Forum Springer Astron. Astrophys.
Forum Whats New Search Orders

Astron. Astrophys. 336, 123-129 (1998)

Previous Section Next Section Title Page Table of Contents

4. Conclusion

We discuss details of the mirror model proposed by Ghisellini & Madau. This model seems to be favourite by the multiwavelength observations of the [FORMULA]-ray flare in 1996 from 3C 279 (Wehrle et al. 1997). Based on the analysis of the kinematics of the emission region (a blob moving relativistically along the jet) we come to the conclusion that only relatively small part of the mirror is able to re-emit soft photons which serve as a target for production of [FORMULA]-rays. For the parameters of the [FORMULA]-ray flare observed in 1996 from 3C 279, the radius of this part of the mirror should be comparable to the longitudinal extent of the blob. It has to be of the order of [FORMULA] cm in order to be consistent with the rising time of the flare. This part of the mirror should lay inside the jet cone provided that its opening angle is of the order of [FORMULA]. As mentioned in Ghisellini & Madau (GM), the physical processes in the jet may prevent the presence of the well localized mirror inside the jet.

The calculations of density of photons re-emitted by the mirror are done by Ghisellini & Madau (see Fig. 2 in GM) in a time independent picture which do not take into account the dynamics of the blob. As a consequence they integrate over the parts of the mirror at distances from the jet axis which are much larger than the maximum distance [FORMULA] (Eq. (19)), found in our dynamical (time dependent) analysis. The photon densities seen by the blob cannot be directly compared with those obtained by us in a time dependent version of the mirror model. Ghisellini & Madau results are only correct for the continuous (time independent) flow of relativistic plasma along the jet axis but overestimates the density of soft photons seen by the relativistic electrons in the blob with limited longitudinal extent. The relativistic blobs in blazars has to be confined to the part of the jet in order to produce the [FORMULA]-ray flares with the observed rising time scale.

We computed the [FORMULA]-ray light curves expected in the dynamical version of the mirror model for different distribution of relativistic electrons inside the blob and assuming that the density of electrons in the blob changes during propagation along the jet. Slowly rising [FORMULA]-ray flux with sudden cut-off towards the end of the flare, as observed in 3C 279, is obtained in the case of inhomogeneous blob with electron densities exponentially rising towards the end of the blob. Such electron distribution is difficult to understand in the popular scenario for [FORMULA]-ray production in which relativistic shock moves along the jet. It seems that such shock should rather inject relativistic electrons with high efficiencies close to the front of the blob, with the trail of electrons on its downstream side (Kirk, Rieger & Mastichiadis 1998). However the [FORMULA]-ray light curve expected in this case is different from that observed during the flares in the blazar 3C 279.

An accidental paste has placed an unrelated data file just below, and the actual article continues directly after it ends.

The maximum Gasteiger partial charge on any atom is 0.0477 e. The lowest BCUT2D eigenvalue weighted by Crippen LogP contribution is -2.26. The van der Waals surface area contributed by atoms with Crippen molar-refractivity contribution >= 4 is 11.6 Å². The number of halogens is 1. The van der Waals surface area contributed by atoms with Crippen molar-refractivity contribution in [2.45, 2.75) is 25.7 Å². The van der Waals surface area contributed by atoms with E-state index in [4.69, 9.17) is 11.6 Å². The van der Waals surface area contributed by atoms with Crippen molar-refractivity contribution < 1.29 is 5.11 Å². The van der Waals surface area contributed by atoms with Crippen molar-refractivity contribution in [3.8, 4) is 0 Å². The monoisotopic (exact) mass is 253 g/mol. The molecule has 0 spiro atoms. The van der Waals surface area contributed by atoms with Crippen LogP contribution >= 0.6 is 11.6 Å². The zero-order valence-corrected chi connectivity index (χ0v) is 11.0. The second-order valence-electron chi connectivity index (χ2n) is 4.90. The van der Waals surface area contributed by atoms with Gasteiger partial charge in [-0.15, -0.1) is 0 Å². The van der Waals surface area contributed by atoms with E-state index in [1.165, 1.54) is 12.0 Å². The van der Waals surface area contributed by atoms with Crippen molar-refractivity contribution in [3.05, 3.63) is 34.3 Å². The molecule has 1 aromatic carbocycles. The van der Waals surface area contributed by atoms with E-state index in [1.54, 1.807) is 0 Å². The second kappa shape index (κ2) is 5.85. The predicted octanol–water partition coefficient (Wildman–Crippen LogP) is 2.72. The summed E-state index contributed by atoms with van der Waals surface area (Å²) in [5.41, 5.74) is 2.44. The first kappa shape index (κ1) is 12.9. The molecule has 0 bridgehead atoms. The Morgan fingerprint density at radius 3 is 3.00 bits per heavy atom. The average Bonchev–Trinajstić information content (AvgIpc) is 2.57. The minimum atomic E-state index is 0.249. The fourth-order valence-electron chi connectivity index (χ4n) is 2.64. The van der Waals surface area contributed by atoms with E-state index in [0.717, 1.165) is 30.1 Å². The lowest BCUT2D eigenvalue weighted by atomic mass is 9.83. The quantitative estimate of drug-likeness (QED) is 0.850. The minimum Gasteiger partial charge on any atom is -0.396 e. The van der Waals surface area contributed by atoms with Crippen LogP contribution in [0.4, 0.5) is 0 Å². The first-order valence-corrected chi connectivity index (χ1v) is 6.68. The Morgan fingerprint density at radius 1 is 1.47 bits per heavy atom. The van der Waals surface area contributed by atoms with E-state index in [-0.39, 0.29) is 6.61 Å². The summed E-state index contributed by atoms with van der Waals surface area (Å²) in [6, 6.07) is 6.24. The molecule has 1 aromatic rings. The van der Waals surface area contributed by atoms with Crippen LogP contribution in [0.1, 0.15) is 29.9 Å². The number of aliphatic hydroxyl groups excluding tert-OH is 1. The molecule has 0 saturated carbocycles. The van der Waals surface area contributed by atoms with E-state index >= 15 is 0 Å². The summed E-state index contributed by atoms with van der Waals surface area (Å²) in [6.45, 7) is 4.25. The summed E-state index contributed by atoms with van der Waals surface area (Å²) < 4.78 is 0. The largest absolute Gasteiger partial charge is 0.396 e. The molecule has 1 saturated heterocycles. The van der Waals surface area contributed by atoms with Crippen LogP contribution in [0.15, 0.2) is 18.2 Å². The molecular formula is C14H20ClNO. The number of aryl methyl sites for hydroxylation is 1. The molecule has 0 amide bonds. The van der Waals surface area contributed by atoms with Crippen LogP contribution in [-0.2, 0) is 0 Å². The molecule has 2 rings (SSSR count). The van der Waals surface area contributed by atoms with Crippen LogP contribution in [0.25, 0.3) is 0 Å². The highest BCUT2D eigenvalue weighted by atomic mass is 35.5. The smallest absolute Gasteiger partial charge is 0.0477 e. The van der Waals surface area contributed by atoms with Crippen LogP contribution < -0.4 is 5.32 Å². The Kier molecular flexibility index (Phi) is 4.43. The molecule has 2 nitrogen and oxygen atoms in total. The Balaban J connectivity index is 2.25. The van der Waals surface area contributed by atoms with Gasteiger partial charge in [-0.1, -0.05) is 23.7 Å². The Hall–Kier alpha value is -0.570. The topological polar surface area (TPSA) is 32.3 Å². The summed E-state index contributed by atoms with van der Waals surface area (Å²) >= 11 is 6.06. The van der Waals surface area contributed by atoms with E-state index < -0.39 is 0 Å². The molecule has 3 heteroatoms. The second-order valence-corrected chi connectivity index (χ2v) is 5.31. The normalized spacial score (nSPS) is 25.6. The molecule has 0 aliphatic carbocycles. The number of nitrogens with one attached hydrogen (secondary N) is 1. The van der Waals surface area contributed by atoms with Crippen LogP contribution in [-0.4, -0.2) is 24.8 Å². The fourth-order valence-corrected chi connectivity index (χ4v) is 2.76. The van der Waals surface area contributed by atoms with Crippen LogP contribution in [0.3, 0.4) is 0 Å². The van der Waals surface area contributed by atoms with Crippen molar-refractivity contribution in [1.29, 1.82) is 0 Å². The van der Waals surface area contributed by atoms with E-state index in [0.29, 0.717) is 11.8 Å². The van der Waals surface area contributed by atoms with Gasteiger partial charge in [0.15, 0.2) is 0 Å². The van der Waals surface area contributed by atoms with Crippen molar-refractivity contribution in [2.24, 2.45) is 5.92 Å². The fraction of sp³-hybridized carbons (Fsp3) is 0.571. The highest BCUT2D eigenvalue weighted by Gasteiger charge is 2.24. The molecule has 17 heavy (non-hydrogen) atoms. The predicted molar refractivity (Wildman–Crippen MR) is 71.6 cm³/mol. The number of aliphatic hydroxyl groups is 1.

Since [FORMULA]-rays are produced in a region which is close to the mirror, therefore the shape of the [FORMULA]-ray light curve is not very sensitive on the variations of the density of electrons during the time of propagation of the blob between the base of the jet and the mirror. Of course the absolute [FORMULA]-ray fluxes produced by the blobs with different evolutions of electron densities in time may differ significantly.

The [FORMULA]-ray light curves presented in Figs. 2a and b show very sharp cut-offs towards the end of the flare due to our assumption on the negligible thickness of the mirror. In fact, the observed width of the peak in the [FORMULA]-ray light curve of 3C 279, of the order of [FORMULA] day (see Fig. 1 in Wehrle et al. 1997), may be related to the time in which relativistic blob is moving though the mirror with the finite thickness. If this interpretation is correct then the thickness of the mirror has to be limited to [FORMULA] cm which is comparable to the distance of the mirror from the base of the jet.

In this analysis we do not consider production of [FORMULA]-rays in terms of the SSC and EC models simultaneously with the mirror model since there is no clear evidence of their importance in the [FORMULA]-ray light curve and the multiwavelength spectrum observed in 1996 from 3C 279 (Wehrle et al. 1997). The [FORMULA]-ray light curves reported in Figs. 2 show only relative change of the [FORMULA]-ray flux with time. They are not straightforwardly dependent on the parameters of the blob (the magnetic field, electron density, blob perpendicular extent, disk radiation) which are not uniquely constrained by the observations. The SSC and EC models will require to fix these parameters in order to guarantee reliable comparisons.

Previous Section Next Section Title Page Table of Contents

© European Southern Observatory (ESO) 1998

Online publication: July 7, 1998